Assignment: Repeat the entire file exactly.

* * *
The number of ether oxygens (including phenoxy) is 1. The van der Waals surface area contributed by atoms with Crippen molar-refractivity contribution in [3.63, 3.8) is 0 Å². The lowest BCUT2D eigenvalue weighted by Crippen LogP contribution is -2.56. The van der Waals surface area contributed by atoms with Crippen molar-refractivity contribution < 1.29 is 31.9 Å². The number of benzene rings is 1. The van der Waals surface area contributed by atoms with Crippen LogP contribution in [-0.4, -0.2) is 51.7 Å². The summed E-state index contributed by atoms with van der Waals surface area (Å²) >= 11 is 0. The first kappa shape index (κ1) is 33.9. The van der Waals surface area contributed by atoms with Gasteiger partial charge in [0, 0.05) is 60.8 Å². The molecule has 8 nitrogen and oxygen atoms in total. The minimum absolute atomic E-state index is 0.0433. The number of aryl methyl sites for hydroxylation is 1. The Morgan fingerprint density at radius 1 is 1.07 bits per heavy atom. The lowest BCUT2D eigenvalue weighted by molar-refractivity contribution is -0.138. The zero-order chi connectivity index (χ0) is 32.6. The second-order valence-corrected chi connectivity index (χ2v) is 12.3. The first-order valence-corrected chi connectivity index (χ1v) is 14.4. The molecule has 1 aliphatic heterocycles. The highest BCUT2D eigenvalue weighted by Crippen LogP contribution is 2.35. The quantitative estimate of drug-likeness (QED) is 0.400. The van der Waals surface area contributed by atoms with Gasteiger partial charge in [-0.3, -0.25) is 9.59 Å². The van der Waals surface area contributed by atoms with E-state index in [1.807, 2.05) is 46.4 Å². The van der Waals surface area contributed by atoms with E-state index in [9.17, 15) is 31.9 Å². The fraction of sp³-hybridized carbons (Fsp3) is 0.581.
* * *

The number of ether oxygens (including phenoxy) is 1. The van der Waals surface area contributed by atoms with Crippen molar-refractivity contribution in [3.63, 3.8) is 0 Å². The lowest BCUT2D eigenvalue weighted by Crippen LogP contribution is -2.56. The van der Waals surface area contributed by atoms with Crippen molar-refractivity contribution < 1.29 is 31.9 Å². The number of benzene rings is 1. The van der Waals surface area contributed by atoms with Crippen LogP contribution in [-0.4, -0.2) is 51.7 Å². The summed E-state index contributed by atoms with van der Waals surface area (Å²) >= 11 is 0. The first kappa shape index (κ1) is 33.9. The van der Waals surface area contributed by atoms with Gasteiger partial charge in [0, 0.05) is 60.8 Å². The molecule has 8 nitrogen and oxygen atoms in total. The minimum absolute atomic E-state index is 0.0433. The number of aryl methyl sites for hydroxylation is 1. The Morgan fingerprint density at radius 1 is 1.07 bits per heavy atom. The lowest BCUT2D eigenvalue weighted by molar-refractivity contribution is -0.138. The zero-order chi connectivity index (χ0) is 32.6. The second-order valence-corrected chi connectivity index (χ2v) is 12.3. The first-order valence-corrected chi connectivity index (χ1v) is 14.4. The molecule has 1 aliphatic heterocycles. The highest BCUT2D eigenvalue weighted by Crippen LogP contribution is 2.35. The quantitative estimate of drug-likeness (QED) is 0.400. The van der Waals surface area contributed by atoms with Gasteiger partial charge in [-0.3, -0.25) is 9.59 Å². The van der Waals surface area contributed by atoms with E-state index in [1.807, 2.05) is 46.4 Å². The van der Waals surface area contributed by atoms with E-state index in [9.17, 15) is 31.9 Å². The fraction of sp³-hybridized carbons (Fsp3) is 0.581.